One of the questions I get most frequently asked is whether “a misdemeanor” or “a felony” will adversely impact someone’s ability to obtain or retain a security clearance.  The short answer is that there is no short answer.  It depends on a variety of circumstances, including the subject’s age at the time, the amount of time that has elapsed since the incident, and whether the incident was a one-off mistake or appears to evidence a pattern.  Most importantly, it depends on the nature of the charge(s) – and the facts giving rise to arrest.

Not all Criminal Charges are Created Equal

The idea that all misdemeanors and all felonies can somehow be lumped together as equivalent groups is a fallacy.  There may be a distinction of severity under criminal law, but that distinction has lesser relevancy within the security clearance context where reliability, integrity, and judgment are the primary considerations.

OFfenses That Are Particularly Concerning For Clearance HOlders

In the security clearance arena, there are a few categories of offenses that give cause for particular concern, regardless of whether they’re classified under criminal law as felonies or misdemeanors.  Those include:

  • Crimes of Moral Turpitude – generally those crimes which involve dishonesty (e.g. theft, embezzlement, burglary) or those which involve conduct that is so “base, vile, or depraved that it is shocking to a reasonable person” (e.g. many sex offenses, including those perpetrated against minors).
  • Crimes Involving Alcohol or Illegal Drugs – absent evidence of substantial rehabilitation, the concern here is that the individual continues to use illegal drugs, abuse prescription drugs, or consume alcohol to excess, thereby impairing his or her judgment, reliability, and ability to safeguard classified information.
  • Crimes Involving Violence – in this post-Fort Hood / post-Navy Yard shooting environment, personnel security officials are particularly sensitive to any evidence of a propensity toward violence, whether stand-alone or coupled with a mental health history. Anger management classes, counseling, and/or mental health treatment can be critical for mitigation in such situations.
  • Crimes Involving Firearms or Explosives – an especially concerning sub-set of crimes involving violence are those which involved the use of firearms or explosives. The same mitigating criteria apply, but applicants may find that the passage of significant additional time is required before regaining the government’s trust, if at all.  A rare and interesting exception may be cases involving “imperfect” self-defense (self-defense deemed excessive by the courts).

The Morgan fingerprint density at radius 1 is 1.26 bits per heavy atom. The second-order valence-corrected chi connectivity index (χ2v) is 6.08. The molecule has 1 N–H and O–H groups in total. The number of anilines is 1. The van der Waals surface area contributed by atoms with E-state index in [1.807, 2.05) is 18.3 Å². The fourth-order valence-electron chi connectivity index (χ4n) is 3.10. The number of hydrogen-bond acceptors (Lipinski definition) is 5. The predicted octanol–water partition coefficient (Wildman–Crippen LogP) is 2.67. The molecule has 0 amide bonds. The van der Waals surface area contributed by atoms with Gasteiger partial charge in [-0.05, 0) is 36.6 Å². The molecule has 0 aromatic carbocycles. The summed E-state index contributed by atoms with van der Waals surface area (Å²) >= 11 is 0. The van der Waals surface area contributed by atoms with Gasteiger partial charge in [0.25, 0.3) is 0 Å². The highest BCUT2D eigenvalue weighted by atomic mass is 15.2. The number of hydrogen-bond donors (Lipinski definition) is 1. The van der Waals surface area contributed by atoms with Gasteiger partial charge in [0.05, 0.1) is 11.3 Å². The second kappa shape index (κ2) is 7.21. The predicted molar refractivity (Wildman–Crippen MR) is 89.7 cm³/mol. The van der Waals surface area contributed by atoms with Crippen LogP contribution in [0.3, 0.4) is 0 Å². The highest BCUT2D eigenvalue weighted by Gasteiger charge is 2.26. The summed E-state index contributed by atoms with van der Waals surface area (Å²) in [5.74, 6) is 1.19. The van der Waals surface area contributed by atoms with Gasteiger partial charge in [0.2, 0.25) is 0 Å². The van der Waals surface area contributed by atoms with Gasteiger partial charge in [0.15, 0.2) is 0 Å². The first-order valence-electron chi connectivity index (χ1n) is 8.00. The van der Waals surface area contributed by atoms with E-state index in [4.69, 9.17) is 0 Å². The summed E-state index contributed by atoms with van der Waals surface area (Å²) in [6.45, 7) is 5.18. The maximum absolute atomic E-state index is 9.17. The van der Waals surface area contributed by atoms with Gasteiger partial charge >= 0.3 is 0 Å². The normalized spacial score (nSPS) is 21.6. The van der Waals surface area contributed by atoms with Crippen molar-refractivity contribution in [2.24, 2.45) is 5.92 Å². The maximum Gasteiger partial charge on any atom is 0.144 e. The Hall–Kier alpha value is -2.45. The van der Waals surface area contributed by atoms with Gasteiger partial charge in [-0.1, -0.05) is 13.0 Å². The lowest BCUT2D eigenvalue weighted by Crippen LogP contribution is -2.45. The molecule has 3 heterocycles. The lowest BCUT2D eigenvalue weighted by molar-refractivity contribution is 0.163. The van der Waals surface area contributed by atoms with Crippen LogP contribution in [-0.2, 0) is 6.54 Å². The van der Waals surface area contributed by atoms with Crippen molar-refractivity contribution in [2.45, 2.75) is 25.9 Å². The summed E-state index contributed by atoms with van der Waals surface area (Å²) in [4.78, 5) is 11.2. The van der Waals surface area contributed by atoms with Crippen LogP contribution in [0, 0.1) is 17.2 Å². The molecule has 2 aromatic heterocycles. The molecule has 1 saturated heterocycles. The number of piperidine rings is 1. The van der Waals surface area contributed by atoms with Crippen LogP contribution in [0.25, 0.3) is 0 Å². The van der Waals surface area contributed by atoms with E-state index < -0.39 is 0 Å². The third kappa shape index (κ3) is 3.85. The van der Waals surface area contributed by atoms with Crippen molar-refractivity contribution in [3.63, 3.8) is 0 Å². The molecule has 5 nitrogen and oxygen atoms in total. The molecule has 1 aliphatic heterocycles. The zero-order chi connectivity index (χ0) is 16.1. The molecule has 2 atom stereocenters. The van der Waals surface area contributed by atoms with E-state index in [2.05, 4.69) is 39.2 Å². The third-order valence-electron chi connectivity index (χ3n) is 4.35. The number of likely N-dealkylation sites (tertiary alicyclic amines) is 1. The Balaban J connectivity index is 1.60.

• Crimes Involving Special Circumstances – any crime involving the mishandling of classified information or willful evasion of security rules may prove an insurmountable obstacle to obtaining or retaining a security clearance. Nonetheless, there are no specific crimes identified under federal law or policy that per se preclude an individual from holding a security clearanceIt is conceivable that under unusual circumstances – including probably the passage of substantial time – an individual with such a history may become re-eligible for a security clearance.

It’s a Case By Case Basis

The bottom line is that not all criminal charges are created equally, even though criminal law may lump them into equivalent-sounding groups like “felony” or “misdemeanor”.  There could be circumstances under which a felony – say, selling marijuana in a state where it remains illegal – is actually of lesser concern to security officials than a misdemeanor for theft or domestic violence.  Each case has to be assessed on its own merits and security clearance applicants shouldn’t rule out a favorable eligibility determination based solely on a prior criminal history – even one involving a felony arrest or conviction.


This article is intended as general information only and should not be construed as legal advice. Consult an attorney regarding your specific situation. 

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Sean M. Bigley retired from the practice of law in 2023, after a decade representing clients in the security clearance process. He was previously an investigator for the Defense Counterintelligence and Security Agency (then-U.S. Office of Personnel Management) and served from 2020-2024 as a presidentially-appointed member of the National Security Education Board. For security clearance assistance, readers may wish to consider Attorney John Berry, who is available to advise and represent clients in all phases of the security clearance process, including pre-application counseling, denials, revocations, and appeals. Mr. Berry can be found at